There's a new law on the treatment of terrorist suspects, but the battle may just be beginning. Will the courts agree to military tribunals? What are the President's new powers? Have civil rights been sacrificed to national security? Plus, milestones and benchmarks in the Bush Iraq war strategy, and expanding the Panama Canal.
FROM THIS EPISODE
At the White House last week, President Bush signed the controversial new law on treatment of suspects in the "war on terror." It lays out new rules for interrogation, detention and prosecution. Two hours after the President signed his name, the Justice Department began telling federal judges that dozens of lawsuits filed by detainees don't belong in their courts any more because military tribunals now have jurisdiction. Lawyers for the detainees are filing arguments of their own, claiming the new law is unconstitutional. When will alleged coordinators of September 11th be brought before military tribunals? Do other prisoners now face unlimited detention without their day in court? Does the President now have sole power to tell the CIA what is torture and what's not?
Erwin Chemerinsky, Berkeley Law
Douglas Kmiec, Pepperdine University (@dougkmiec)
Carroll Doherty, Pew Research Center for the People and the Press (@CarrollDoherty)
James Carafano, Heritage Foundation (@JJCarafano)
Elliot Mincberg, Vice President and Legal Director for People for the American Way
The Panama Canal can handle ships carrying 4,000 containers, but super-sized cargo vessels carry three times that many and more. Yesterday, the voters of Panama agreed to expand the canal, with work expected to begin as soon as next year. Though the turnout was low, the margin was high--with 78% of the voters agreeing to expand the Panama Canal. The project will cost at least 5.2 billion dollars, creating 40,000 jobs in a pverty-stricken country with 9.5 percent unemployment. Will that make Panama more competitive with Egypt and its Suez Canal?
Robert Wright, Financial Times
More From Which Way, L.A.?
Which Way, LA? The Question that Won't Go Away 23 years ago, the fires of the Rodney King riots were burning and the sirens wailing when KCRW first asked, WWLA? We've been through fires, floods, earthquakes and massive social, cultural and economic change. While this is the last program titled WWLA? the question still needs to be asked. We talk with a group of important and thoughtful people about what LA has become and about the challenges to be faced in the future…as we continue.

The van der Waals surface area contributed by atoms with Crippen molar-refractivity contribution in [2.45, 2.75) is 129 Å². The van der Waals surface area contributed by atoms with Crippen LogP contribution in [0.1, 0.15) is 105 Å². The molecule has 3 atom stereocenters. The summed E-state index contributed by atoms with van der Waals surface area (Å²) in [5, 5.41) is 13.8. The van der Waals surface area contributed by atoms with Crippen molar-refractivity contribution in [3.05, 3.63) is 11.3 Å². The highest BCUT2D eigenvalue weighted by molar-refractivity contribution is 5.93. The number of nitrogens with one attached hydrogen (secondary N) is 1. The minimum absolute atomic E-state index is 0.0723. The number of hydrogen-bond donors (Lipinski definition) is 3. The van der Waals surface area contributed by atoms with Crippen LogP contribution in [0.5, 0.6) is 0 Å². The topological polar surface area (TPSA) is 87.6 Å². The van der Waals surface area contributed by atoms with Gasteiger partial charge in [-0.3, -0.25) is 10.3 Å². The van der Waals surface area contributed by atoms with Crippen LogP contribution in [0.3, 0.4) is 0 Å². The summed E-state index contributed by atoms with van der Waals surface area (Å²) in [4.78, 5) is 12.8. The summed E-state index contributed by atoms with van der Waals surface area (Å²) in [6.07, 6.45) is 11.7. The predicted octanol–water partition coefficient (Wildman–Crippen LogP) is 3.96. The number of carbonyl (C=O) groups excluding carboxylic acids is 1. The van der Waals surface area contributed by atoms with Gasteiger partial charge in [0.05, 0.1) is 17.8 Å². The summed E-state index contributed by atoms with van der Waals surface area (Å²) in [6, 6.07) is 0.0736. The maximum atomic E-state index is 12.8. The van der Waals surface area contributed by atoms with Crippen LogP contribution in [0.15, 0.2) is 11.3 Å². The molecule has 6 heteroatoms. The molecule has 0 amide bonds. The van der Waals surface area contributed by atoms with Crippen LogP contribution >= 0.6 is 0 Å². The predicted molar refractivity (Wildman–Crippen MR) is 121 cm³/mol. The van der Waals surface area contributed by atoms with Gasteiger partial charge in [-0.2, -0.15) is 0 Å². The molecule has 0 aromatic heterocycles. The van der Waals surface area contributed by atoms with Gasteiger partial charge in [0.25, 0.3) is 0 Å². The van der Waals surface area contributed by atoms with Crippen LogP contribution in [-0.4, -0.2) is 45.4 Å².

Then and Now: Is LA Still the Car Capital of the World? Urban planners got some bad news today. Ridership on public transit in Southern California is on the decline, despite the billions being spent in recent years to build light rail and subway lines. Why aren't more drivers leaving their cars at home, as traffic gets more congested than ever? Meantime, there's a shortage of money to repair aging roads, bridges and other parts of the infrastructure. We look at the impact on the state's economy.
Does California Have a Double Standard for the Public's Protection? Porter Ranch and Vernon are mirror images of each other. In one, schools have been closed and thousands of residents are being moved away by the polluter—just months after a natural gas leak was discovered. In the other, residents complained for years about health risks to school children from exposure to lead and arsenic from a battery recycling plant— until the federal government finally stepped in.
Is 'Warfare' a Thing of the Past at the LAPD? Video of police misconduct wasn’t as common 25 years ago as it is today. The spectacle of LAPD officers beating Rodney King was a wake-up call, but didn’t persuade a jury in Simi Valley. When the cops received not-guilty verdicts, the city exploded. We hear from veteran officers who say they’ve changed. What about their tactics? Have they gained the trust of marginalized communities and people of color?
LATEST BLOG POSTS
3 reasons why your commute between Ventura and Santa Barbara has gotten even worse It’s been over a month since deadly mudslides washed through Montecito and shut down Highway 101 for weeks. But, even though the highway is now clean, open and back to… Read More
Vote: What should we answer next? We’ve looked at the history of the Nike missile base, found out about the empty land near LAX, and answered many of your marijuana questions. Now you get to vote!… Read More